The beachfront is more narrow than other Coral Coast resorts and guests should be careful of natural rock platforms mixed in with beige sand, in addition to sections of sharp coral. The resort hub includes a large deck with a saltwater pool and adjacent hot tub, as well as a handful of cushioned sun loungers and umbrellas that all face the ocean. Next to this is a volleyball net, plus an array of stand-up paddleboards, surfboards, and kayaks -- free for guests to borrow.
As surfing is a big attraction here, there are five boats available to take guests to nearby surf areas. The staff knows the best breaks depending on the time of year and weather, and for the proper skill level. For instance, 20 kilometers from Matanivusi is the world famous Frigate Passage -- one of the most sought after spots in Fiji. While many waves require a reasonable skill level, novice surfers can sign up for instruction lessons with qualified coaches.
Next to the 200-year-old banyan tree aptly named "Grandaddy" is a sleek mahogany yoga studio with yoga mats, blocks, and straps available for self practice at no charge. Occasionally there are yoga classes during the day or private sessions can also be arranged. There's no spa, but in-room massages are available. Staff often perform live music or cultural activities such as a kava ceremony. A variety of cultural excursions and on-site weddings can also be arranged. Wi-Fi is free in common areas, though it can be a little unreliable.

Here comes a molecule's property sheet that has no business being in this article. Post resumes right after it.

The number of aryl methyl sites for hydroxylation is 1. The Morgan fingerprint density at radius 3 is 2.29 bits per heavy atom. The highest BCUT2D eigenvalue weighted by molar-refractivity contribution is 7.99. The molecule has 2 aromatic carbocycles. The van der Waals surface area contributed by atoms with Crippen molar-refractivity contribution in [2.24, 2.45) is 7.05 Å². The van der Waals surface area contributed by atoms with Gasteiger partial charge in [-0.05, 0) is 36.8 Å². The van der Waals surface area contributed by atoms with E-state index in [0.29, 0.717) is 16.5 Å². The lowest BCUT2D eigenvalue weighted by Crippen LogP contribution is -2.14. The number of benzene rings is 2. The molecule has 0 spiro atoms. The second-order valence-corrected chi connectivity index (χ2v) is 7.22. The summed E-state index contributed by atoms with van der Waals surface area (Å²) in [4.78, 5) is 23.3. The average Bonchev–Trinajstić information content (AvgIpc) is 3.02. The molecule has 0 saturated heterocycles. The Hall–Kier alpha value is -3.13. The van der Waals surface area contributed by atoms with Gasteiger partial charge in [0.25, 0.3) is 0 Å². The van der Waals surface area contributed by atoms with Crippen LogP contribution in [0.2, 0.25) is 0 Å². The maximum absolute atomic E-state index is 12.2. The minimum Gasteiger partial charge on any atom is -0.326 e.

All meals included, but alcohol and snacks cost extra
Because of its remote location, all three meals are included in the room rate, and the menu changes daily. The restaurant team uses fruits and vegetables grown on the property and in the nearby villages, as well as fresh seafood from Suva harbor to prepare tasty dishes. Breakfast includes made-to-order options such as poached eggs and toast or banana pancakes, and guests can help themselves to coffee and tea. The lunch menu has a few different options, as does the three-course dinner. During the day, the main dining room is set up with individual tables, while dinner is turned into one long communal table where guests are encouraged to mingle with each other. Romantics can pay extra to have a private dinner under the banyan tree or closer to the ocean. The bar offers a wide range of wine, beer, and liquor, plus daily happy hour specials.